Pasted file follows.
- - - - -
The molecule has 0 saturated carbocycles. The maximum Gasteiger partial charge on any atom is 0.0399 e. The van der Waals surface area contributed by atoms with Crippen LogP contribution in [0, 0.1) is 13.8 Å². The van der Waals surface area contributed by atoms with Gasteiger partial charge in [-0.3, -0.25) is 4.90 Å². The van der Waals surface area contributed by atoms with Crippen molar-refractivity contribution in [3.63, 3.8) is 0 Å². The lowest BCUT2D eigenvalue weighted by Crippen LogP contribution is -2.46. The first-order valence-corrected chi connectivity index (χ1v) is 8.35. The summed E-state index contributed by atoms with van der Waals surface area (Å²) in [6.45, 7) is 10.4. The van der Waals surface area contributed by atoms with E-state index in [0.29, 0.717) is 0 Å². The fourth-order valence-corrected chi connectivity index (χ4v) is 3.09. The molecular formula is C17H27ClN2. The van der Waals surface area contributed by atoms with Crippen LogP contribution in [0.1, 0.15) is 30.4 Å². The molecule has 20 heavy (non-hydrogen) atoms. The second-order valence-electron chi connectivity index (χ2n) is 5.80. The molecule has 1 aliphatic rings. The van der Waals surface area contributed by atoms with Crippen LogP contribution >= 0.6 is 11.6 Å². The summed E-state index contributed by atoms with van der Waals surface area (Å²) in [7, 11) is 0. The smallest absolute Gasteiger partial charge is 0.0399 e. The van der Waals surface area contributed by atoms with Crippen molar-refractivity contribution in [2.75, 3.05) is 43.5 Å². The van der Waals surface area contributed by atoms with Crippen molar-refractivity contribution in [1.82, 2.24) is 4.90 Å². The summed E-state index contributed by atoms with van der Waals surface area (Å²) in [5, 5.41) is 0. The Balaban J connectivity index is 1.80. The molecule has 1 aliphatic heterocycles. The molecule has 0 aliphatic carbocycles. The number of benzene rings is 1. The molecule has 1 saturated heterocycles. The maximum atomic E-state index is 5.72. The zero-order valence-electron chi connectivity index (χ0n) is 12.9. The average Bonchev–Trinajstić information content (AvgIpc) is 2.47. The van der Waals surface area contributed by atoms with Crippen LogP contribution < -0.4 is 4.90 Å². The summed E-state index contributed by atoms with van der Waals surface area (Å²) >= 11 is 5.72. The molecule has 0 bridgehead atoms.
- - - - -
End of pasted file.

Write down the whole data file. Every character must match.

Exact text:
The molecule has 0 saturated carbocycles. The maximum Gasteiger partial charge on any atom is 0.0399 e. The van der Waals surface area contributed by atoms with Crippen LogP contribution in [0, 0.1) is 13.8 Å². The van der Waals surface area contributed by atoms with Gasteiger partial charge in [-0.3, -0.25) is 4.90 Å². The van der Waals surface area contributed by atoms with Crippen molar-refractivity contribution in [3.63, 3.8) is 0 Å². The lowest BCUT2D eigenvalue weighted by Crippen LogP contribution is -2.46. The first-order valence-corrected chi connectivity index (χ1v) is 8.35. The summed E-state index contributed by atoms with van der Waals surface area (Å²) in [6.45, 7) is 10.4. The van der Waals surface area contributed by atoms with E-state index in [0.29, 0.717) is 0 Å². The fourth-order valence-corrected chi connectivity index (χ4v) is 3.09. The molecular formula is C17H27ClN2. The van der Waals surface area contributed by atoms with Crippen LogP contribution in [0.1, 0.15) is 30.4 Å². The molecule has 20 heavy (non-hydrogen) atoms. The second-order valence-electron chi connectivity index (χ2n) is 5.80. The molecule has 1 aliphatic rings. The van der Waals surface area contributed by atoms with Crippen LogP contribution >= 0.6 is 11.6 Å². The summed E-state index contributed by atoms with van der Waals surface area (Å²) in [7, 11) is 0. The smallest absolute Gasteiger partial charge is 0.0399 e. The van der Waals surface area contributed by atoms with Crippen molar-refractivity contribution in [2.75, 3.05) is 43.5 Å². The van der Waals surface area contributed by atoms with Crippen molar-refractivity contribution in [1.82, 2.24) is 4.90 Å². The summed E-state index contributed by atoms with van der Waals surface area (Å²) in [5, 5.41) is 0. The Balaban J connectivity index is 1.80. The molecule has 1 aliphatic heterocycles. The molecule has 0 aliphatic carbocycles. The number of benzene rings is 1. The molecule has 1 saturated heterocycles. The maximum atomic E-state index is 5.72. The zero-order valence-electron chi connectivity index (χ0n) is 12.9. The average Bonchev–Trinajstić information content (AvgIpc) is 2.47. The van der Waals surface area contributed by atoms with Crippen LogP contribution < -0.4 is 4.90 Å². The summed E-state index contributed by atoms with van der Waals surface area (Å²) >= 11 is 5.72. The molecule has 0 bridgehead atoms.